Chris Scali will be a featured presenter at this timely conference, discussing the development of recent major class actions cases and decisions, as well as a looking at upcoming cases and current practice.
Business is hailing the U.S. Supreme Court's decision in AMEX III as the panacea for the failure of state courts to enforce certain arbitration agreements on the ground that they are unconscionable, but what effect will this have on the California Supreme Court?
In the last six months, California courts have drastically limited an employer’s ability to utilize a piece-rate system to pay its employees. Important court rulings have made it clear that each “hour worked,” as defined by the Labor Code, must be compensated and itemized if employers intend to exert any type of control, issue any directive, or place any requirement on their employees during non-piece-rate times.
On Tuesday, October 22, 2013, Judge Jed Beebe in the Santa Barbara County Superior Court denied Arturo Martinez’s motion for class certification against Santa Maria Ford for alleged DMV fee lumping violations under the Automobile Sales Finance Act (ASFA) and the Unfair Competition Law (UCL).
Pitfalls and Real World Compliance Issues in Auto Dealership F&I Departments
Chris Scali will be appearing as a guest lecturer at Northwood University’s Automotive and Marketing Management Program’s Dealership Legal Issues/Finance and Insurance Class. He will be giving a talk on Pitfalls and Real World Compliance Issues in Auto Dealership F&I Departments.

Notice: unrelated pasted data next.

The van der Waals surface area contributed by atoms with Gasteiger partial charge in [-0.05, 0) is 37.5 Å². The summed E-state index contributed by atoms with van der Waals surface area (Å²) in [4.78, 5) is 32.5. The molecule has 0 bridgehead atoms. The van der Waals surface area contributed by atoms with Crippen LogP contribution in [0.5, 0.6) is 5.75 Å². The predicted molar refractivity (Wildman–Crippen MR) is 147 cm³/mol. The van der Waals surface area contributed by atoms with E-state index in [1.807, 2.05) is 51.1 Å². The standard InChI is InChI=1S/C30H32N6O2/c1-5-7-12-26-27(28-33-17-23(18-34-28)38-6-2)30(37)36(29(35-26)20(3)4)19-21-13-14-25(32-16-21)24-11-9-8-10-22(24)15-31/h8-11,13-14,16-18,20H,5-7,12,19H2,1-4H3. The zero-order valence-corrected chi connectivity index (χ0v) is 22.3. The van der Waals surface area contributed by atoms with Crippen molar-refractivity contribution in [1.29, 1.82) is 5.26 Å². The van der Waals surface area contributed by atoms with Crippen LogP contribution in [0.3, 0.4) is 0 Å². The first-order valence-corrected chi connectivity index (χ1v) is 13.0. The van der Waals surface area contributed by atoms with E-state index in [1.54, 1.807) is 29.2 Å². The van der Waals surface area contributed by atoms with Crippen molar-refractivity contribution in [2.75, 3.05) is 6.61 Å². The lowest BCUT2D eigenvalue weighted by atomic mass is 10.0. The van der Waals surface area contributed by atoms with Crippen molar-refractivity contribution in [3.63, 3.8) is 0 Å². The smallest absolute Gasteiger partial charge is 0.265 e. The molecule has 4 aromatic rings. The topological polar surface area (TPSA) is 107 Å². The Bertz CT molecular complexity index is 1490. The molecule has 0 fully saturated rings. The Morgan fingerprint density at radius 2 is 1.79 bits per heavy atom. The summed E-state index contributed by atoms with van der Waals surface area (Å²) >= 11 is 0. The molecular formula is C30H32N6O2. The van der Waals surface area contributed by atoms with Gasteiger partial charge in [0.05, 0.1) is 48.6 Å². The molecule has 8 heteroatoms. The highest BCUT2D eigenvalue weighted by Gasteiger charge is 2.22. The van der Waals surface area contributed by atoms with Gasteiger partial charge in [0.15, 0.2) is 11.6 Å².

Chris Scali will chair and moderate this primer on patent, copyright, trademark and trade secret law. In a half-day presentation, four experts will introduce these two areas of law in an accessible manner and will present best practices for how to create, maintain, protect, and enforce patents and trade secrets.
Chris Scali will be moderating a panel on The Dynamics of a Trade Secret Case—The Joys, Burdens & Frictions of the In-House & Outside Counsel Relationship at this year's Trade Secret Law Summit for the American Intellectual Property Law Association.
The National Association of Dealer Councel (NADC) featured the article Enforcing arbitration agreements: Unconscionability is still the battleground, but for how long?, by Christian Scali, in their June 2013 issue of Defender. In it he reviews the current state of laws governing pre-dispute arbitration agreements in California.
In the September 2013 edition of News Trax—published by the Auto Dealers Office Management Association (ADOMA)—you will find Christian Scali's article, titled Is your Red Flags Program up to date? In it he discusses the FTC's revised business guide on the Red Flags Identity Theft Rule, issued on June 12, 2013.
As those who read this blog regularly already know, courts have divided into two camps over the enforceability of contractual arbitration agreements. Both camps claim to have the same starting point: the Federal Arbitration Act (“FAA”) public policy favoring arbitration, under which parties who contractually agree to arbitrate a dispute are absolutely bound to do so unless the agreement is clearly “unconscionable;” i.e., so unreasonable that it shocks the conscience.